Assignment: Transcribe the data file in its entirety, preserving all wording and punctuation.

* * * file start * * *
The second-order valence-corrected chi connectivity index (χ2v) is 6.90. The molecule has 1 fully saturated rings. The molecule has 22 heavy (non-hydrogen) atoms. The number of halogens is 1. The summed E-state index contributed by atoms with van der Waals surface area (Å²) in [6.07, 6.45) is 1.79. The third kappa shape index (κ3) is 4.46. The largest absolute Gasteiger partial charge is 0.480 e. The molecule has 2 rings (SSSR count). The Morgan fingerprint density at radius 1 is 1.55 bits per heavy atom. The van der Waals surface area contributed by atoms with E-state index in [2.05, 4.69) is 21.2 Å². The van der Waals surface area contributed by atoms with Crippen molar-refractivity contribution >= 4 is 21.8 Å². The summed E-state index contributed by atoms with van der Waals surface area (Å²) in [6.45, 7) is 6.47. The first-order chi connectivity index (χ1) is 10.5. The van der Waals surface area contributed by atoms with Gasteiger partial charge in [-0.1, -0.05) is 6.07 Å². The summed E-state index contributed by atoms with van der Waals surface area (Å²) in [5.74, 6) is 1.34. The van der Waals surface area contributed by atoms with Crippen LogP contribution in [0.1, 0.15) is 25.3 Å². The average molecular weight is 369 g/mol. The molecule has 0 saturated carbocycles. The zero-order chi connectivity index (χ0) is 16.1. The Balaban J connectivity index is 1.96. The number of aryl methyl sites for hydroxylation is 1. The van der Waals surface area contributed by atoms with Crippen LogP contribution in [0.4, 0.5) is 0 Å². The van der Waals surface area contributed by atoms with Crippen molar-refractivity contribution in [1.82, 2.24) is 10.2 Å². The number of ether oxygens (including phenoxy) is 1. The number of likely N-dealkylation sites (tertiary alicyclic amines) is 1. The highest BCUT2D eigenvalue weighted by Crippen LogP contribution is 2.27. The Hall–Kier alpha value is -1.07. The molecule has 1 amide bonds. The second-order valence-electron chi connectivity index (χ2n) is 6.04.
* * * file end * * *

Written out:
The second-order valence-corrected chi connectivity index (χ2v) is 6.90. The molecule has 1 fully saturated rings. The molecule has 22 heavy (non-hydrogen) atoms. The number of halogens is 1. The summed E-state index contributed by atoms with van der Waals surface area (Å²) in [6.07, 6.45) is 1.79. The third kappa shape index (κ3) is 4.46. The largest absolute Gasteiger partial charge is 0.480 e. The molecule has 2 rings (SSSR count). The Morgan fingerprint density at radius 1 is 1.55 bits per heavy atom. The van der Waals surface area contributed by atoms with E-state index in [2.05, 4.69) is 21.2 Å². The van der Waals surface area contributed by atoms with Crippen molar-refractivity contribution >= 4 is 21.8 Å². The summed E-state index contributed by atoms with van der Waals surface area (Å²) in [6.45, 7) is 6.47. The first-order chi connectivity index (χ1) is 10.5. The van der Waals surface area contributed by atoms with Gasteiger partial charge in [-0.1, -0.05) is 6.07 Å². The summed E-state index contributed by atoms with van der Waals surface area (Å²) in [5.74, 6) is 1.34. The van der Waals surface area contributed by atoms with Crippen LogP contribution in [0.1, 0.15) is 25.3 Å². The average molecular weight is 369 g/mol. The molecule has 0 saturated carbocycles. The zero-order chi connectivity index (χ0) is 16.1. The Balaban J connectivity index is 1.96. The number of aryl methyl sites for hydroxylation is 1. The van der Waals surface area contributed by atoms with Crippen LogP contribution in [0.4, 0.5) is 0 Å². The van der Waals surface area contributed by atoms with Crippen molar-refractivity contribution in [1.82, 2.24) is 10.2 Å². The number of ether oxygens (including phenoxy) is 1. The number of likely N-dealkylation sites (tertiary alicyclic amines) is 1. The highest BCUT2D eigenvalue weighted by Crippen LogP contribution is 2.27. The Hall–Kier alpha value is -1.07. The molecule has 1 amide bonds. The second-order valence-electron chi connectivity index (χ2n) is 6.04.